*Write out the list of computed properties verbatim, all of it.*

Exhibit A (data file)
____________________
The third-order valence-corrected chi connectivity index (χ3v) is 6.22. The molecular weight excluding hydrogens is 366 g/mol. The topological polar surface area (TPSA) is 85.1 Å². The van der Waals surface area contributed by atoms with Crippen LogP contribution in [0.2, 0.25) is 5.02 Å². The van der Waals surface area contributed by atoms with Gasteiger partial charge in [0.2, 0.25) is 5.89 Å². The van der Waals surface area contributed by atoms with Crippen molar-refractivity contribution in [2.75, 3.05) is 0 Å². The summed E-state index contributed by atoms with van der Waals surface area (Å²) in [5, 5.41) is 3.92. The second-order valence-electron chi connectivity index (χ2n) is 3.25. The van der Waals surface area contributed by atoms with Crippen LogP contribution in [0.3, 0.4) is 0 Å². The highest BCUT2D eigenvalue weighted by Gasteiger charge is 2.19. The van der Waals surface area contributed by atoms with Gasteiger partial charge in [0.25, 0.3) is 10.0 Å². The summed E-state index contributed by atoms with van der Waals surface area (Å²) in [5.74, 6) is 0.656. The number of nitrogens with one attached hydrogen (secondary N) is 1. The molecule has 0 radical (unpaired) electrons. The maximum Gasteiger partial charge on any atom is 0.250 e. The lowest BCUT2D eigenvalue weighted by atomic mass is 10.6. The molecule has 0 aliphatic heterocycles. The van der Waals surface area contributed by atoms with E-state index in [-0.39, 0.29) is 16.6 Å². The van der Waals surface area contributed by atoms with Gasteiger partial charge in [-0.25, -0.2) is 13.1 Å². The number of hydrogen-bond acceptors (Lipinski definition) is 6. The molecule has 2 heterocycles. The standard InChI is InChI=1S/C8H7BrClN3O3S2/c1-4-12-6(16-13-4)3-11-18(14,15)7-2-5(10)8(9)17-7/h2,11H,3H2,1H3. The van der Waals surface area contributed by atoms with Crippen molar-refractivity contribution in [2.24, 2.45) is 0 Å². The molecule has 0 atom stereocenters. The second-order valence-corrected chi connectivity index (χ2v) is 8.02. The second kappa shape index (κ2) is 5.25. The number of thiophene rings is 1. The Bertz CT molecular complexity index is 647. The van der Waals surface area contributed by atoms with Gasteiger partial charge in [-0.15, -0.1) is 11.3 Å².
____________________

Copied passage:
The third-order valence-corrected chi connectivity index (χ3v) is 6.22. The molecular weight excluding hydrogens is 366 g/mol. The topological polar surface area (TPSA) is 85.1 Å². The van der Waals surface area contributed by atoms with Crippen LogP contribution in [0.2, 0.25) is 5.02 Å². The van der Waals surface area contributed by atoms with Gasteiger partial charge in [0.2, 0.25) is 5.89 Å². The van der Waals surface area contributed by atoms with Crippen molar-refractivity contribution in [2.75, 3.05) is 0 Å². The summed E-state index contributed by atoms with van der Waals surface area (Å²) in [5, 5.41) is 3.92. The second-order valence-electron chi connectivity index (χ2n) is 3.25. The van der Waals surface area contributed by atoms with Crippen LogP contribution in [0.3, 0.4) is 0 Å². The highest BCUT2D eigenvalue weighted by Gasteiger charge is 2.19. The van der Waals surface area contributed by atoms with Gasteiger partial charge in [0.25, 0.3) is 10.0 Å². The summed E-state index contributed by atoms with van der Waals surface area (Å²) in [5.74, 6) is 0.656. The number of nitrogens with one attached hydrogen (secondary N) is 1. The molecule has 0 radical (unpaired) electrons. The maximum Gasteiger partial charge on any atom is 0.250 e. The lowest BCUT2D eigenvalue weighted by atomic mass is 10.6. The molecule has 0 aliphatic heterocycles. The van der Waals surface area contributed by atoms with E-state index in [-0.39, 0.29) is 16.6 Å². The van der Waals surface area contributed by atoms with Gasteiger partial charge in [-0.25, -0.2) is 13.1 Å². The number of hydrogen-bond acceptors (Lipinski definition) is 6. The molecule has 2 heterocycles. The standard InChI is InChI=1S/C8H7BrClN3O3S2/c1-4-12-6(16-13-4)3-11-18(14,15)7-2-5(10)8(9)17-7/h2,11H,3H2,1H3. The van der Waals surface area contributed by atoms with Crippen molar-refractivity contribution in [2.24, 2.45) is 0 Å². The molecule has 0 atom stereocenters. The second-order valence-corrected chi connectivity index (χ2v) is 8.02. The second kappa shape index (κ2) is 5.25. The number of thiophene rings is 1. The Bertz CT molecular complexity index is 647. The van der Waals surface area contributed by atoms with Gasteiger partial charge in [-0.15, -0.1) is 11.3 Å².